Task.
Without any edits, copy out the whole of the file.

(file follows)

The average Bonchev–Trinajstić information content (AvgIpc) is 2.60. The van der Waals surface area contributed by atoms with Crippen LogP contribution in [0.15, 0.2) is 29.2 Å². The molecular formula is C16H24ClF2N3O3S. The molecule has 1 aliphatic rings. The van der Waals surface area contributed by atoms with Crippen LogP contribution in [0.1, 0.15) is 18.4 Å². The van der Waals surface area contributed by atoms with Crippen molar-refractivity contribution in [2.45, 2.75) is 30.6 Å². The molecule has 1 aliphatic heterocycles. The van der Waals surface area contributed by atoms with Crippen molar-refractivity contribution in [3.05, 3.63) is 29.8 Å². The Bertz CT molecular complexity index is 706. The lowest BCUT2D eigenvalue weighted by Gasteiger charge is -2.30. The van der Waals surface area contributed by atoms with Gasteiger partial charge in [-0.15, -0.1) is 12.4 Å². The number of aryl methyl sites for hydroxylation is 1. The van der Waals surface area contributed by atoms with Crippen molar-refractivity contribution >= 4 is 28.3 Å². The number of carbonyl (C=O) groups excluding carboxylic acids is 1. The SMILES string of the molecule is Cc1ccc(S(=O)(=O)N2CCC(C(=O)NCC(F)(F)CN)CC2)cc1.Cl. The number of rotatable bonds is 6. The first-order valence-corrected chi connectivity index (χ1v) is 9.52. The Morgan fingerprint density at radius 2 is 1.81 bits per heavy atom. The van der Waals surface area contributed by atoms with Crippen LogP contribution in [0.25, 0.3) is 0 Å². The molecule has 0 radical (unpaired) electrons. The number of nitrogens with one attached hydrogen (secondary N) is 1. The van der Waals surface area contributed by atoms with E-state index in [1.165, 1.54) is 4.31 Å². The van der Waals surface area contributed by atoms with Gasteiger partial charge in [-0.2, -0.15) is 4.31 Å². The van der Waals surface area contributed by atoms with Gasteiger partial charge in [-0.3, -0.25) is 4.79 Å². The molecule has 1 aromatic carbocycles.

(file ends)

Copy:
The average Bonchev–Trinajstić information content (AvgIpc) is 2.60. The van der Waals surface area contributed by atoms with Crippen LogP contribution in [0.15, 0.2) is 29.2 Å². The molecular formula is C16H24ClF2N3O3S. The molecule has 1 aliphatic rings. The van der Waals surface area contributed by atoms with Crippen LogP contribution in [0.1, 0.15) is 18.4 Å². The van der Waals surface area contributed by atoms with Crippen molar-refractivity contribution in [2.45, 2.75) is 30.6 Å². The molecule has 1 aliphatic heterocycles. The van der Waals surface area contributed by atoms with Crippen molar-refractivity contribution in [3.05, 3.63) is 29.8 Å². The Bertz CT molecular complexity index is 706. The lowest BCUT2D eigenvalue weighted by Gasteiger charge is -2.30. The van der Waals surface area contributed by atoms with Gasteiger partial charge in [-0.15, -0.1) is 12.4 Å². The number of aryl methyl sites for hydroxylation is 1. The van der Waals surface area contributed by atoms with Crippen molar-refractivity contribution >= 4 is 28.3 Å². The number of carbonyl (C=O) groups excluding carboxylic acids is 1. The SMILES string of the molecule is Cc1ccc(S(=O)(=O)N2CCC(C(=O)NCC(F)(F)CN)CC2)cc1.Cl. The number of rotatable bonds is 6. The first-order valence-corrected chi connectivity index (χ1v) is 9.52. The Morgan fingerprint density at radius 2 is 1.81 bits per heavy atom. The van der Waals surface area contributed by atoms with Crippen LogP contribution in [0.25, 0.3) is 0 Å². The molecule has 0 radical (unpaired) electrons. The number of nitrogens with one attached hydrogen (secondary N) is 1. The van der Waals surface area contributed by atoms with E-state index in [1.165, 1.54) is 4.31 Å². The van der Waals surface area contributed by atoms with Gasteiger partial charge in [-0.2, -0.15) is 4.31 Å². The van der Waals surface area contributed by atoms with Gasteiger partial charge in [-0.3, -0.25) is 4.79 Å². The molecule has 1 aromatic carbocycles.